Homemade ramen noodles (alkaline noodles) are easy and only take a couple of ingredients you already have! By baking the baking soda, you can make springy, chewy, curly ramen noodles at home.
Everyone loves ramen noodles. We also know that those little beloved packets at the store... aren't so good for you. Sure, you can buy takeout, but did you know that homemade ramen noodles are super easy to make yourself?
These are not your typical homemade pasta noodles.
The secret is in the "baked" baking soda. That's right. Some refer to these as alkaline noodles, but by adding baked baking soda to the dough, you get a classic, chewy ramen noodle with an old-fashioned "bite". It also makes for a more authentic flavor.
What You Need
All purpose flour or bread flour work just fine (I use all purpose), just make sure you're using a wheat flour when making homemade ramen noodles.
The baking soda is just your typical run of the mill baking soda, any brand will do. When it gets baked is where the magic happens.
How to Make Them
First you'll want to bake the baking soda. You may as well bake a big batch, or as much as will fit on your baking sheet. You can stash it in the pantry in a tightly covered container the for next time you want to make these delicious noodles.
Baked Baking Soda
Get your oven heated to 250° Fahrenheit. By heating the baking soda, you turn it into a stronger alkali. Here is some more information on that if you're interested.
Sprinkle baking soda over a baking sheet lined with foil or parchment paper. No need to measure it, just sprinkle a thin layer.
Bake the baking soda for about an hour, undisturbed. Let it cool and store it in the pantry in a tightly sealed container. This will last easily for a year, so you'll always have it on hand for making homemade ramen noodles (alkaline noodles).
Combine the flour, baked baking soda and water. I find a stand mixer with dough hook attached works best, but you can also use a food processor.
It's important to let the dough rest for an hour at room temperature, covered in plastic wrap. Not only does this allow the gluten to relax, which helps with texture, but it also makes the rolling much easier because the dough is far less sticky.
Divide the dough into 4-6 portions, as shown below (photo 1). Work on a lightly floured surface to avoid sticking. Working with one portion at a time, flatten a portion with your hand (photo 2).
Feed the flattened dough through the widest setting of the smooth feed of your pasta roller (photo 3). Fold both ends toward the center, as shown below (photo 4), turn on quarter turn, and feed back through. Repeat this process three more times.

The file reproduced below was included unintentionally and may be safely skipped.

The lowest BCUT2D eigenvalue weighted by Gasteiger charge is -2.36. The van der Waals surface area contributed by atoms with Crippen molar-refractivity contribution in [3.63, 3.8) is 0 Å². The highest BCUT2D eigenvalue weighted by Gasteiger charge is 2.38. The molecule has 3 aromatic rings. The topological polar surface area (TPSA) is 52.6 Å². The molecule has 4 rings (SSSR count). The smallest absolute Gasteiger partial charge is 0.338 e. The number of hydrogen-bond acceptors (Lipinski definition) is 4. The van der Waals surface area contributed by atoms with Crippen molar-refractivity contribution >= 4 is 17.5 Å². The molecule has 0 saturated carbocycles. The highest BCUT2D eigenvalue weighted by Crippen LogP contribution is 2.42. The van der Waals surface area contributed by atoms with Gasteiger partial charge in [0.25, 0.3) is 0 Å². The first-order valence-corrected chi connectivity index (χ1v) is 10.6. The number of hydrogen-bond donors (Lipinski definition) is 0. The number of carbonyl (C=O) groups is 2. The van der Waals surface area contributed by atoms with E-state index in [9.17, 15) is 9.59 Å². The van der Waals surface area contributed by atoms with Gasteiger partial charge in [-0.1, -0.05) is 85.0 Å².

Continue feeding through the roller, each time adjusting to the next thinnest setting until you've reached between 2 and 3 millimeters thick (this is around a 5 or 6 on my roller, but each one can be slightly different).
Repeat with remaining portions and allow sheets to dry out for 20 minutes before running through the spaghetti cutting side.
If you find that the strands are sticking together, like in the photo below, allow the sheets to air dry a 10-20 minutes longer.
Lightly dust the strands with flour and toss a little bit. Arrange them in small piles until ready to cook.
How to Cook Them
To cook the homemade ramen noodles, bring a large pot of water to a boil. Get a strainer ready over the sink. Place the desired amount of portions in the boiling water after giving them a light toss to loosen them up again.
Cook them from 1-2 minutes only. Immediately strain the noodles and shock them with cold water from the tap while the noodles are still in the strainer. Toss them to cool every noodle off to stop the cooking process.
Now you have homemade ramen noodles that you can enjoy in endless combinations!
You can serve these noodles in a broth by cooking them for only 1 minute (don't strain) and add chicken, pork, beef, or a variety of vegetables. Try sesame seeds, spinach mushrooms, green onions... there are truly an infinite amount ways to eat ramen noodles.
Basic Ramen Noodles
- Pasta Roller
- Stand Mixer or Food Processor
- 3 ½ cups all purpose flour
- 2 teaspoons baked baking soda
- 1 ½ cups cold water
- (To make baked baking soda: sprinkle soda onto a parchment lined baking sheet and bake at 250 degrees for one hour. Reserve 2 teaspoons for recipe, store remainder in an airtight container in cool pantry.)
- Combine flour, baked baking soda and water in a stand mixer with dough hook or food processor. If the dough is too sticky, add more flour one tablespoon at a time. If it's too dry, add 1 tablespoon of water at a time. Dough should become smooth and pull away from the sides of the bowl, forming a ball.
- On a floured work space divide dough into 4-6 portions.
- Working with one portion at a time, flatten portions with hands and feed through widest setting of smooth side pasta roller; fold and repeat 3 times. Feed through next thinner setting, and subsequent settings once until you reach a 2-3 millimeter thickness (about a number 5 or 6 on most machines). Allow sheets to air dry for at least 20 minutes side by side (not stacked). If necessary, sheets can be cut in half so they're easier to work with.
- Feed through the spaghetti setting, flour the strands and set aside while you continue to work on each batch. Toss strands in a bit of flour and make 4-6 piles as you go.
- To cook the noodles, bring a large pot of water to a boil and salt generously. Boil noodles for 1-2 minutes. Strain immediately in colander, and rinse with cold water until cooled.
- Baked baking soda can be stored in an air tight container in the pantry for up to one year.
- Don't overcook noodles, 2 minutes is the max, if cooking in a broth, only cook 1 minute as there will be some carryover cooking in the warm broth.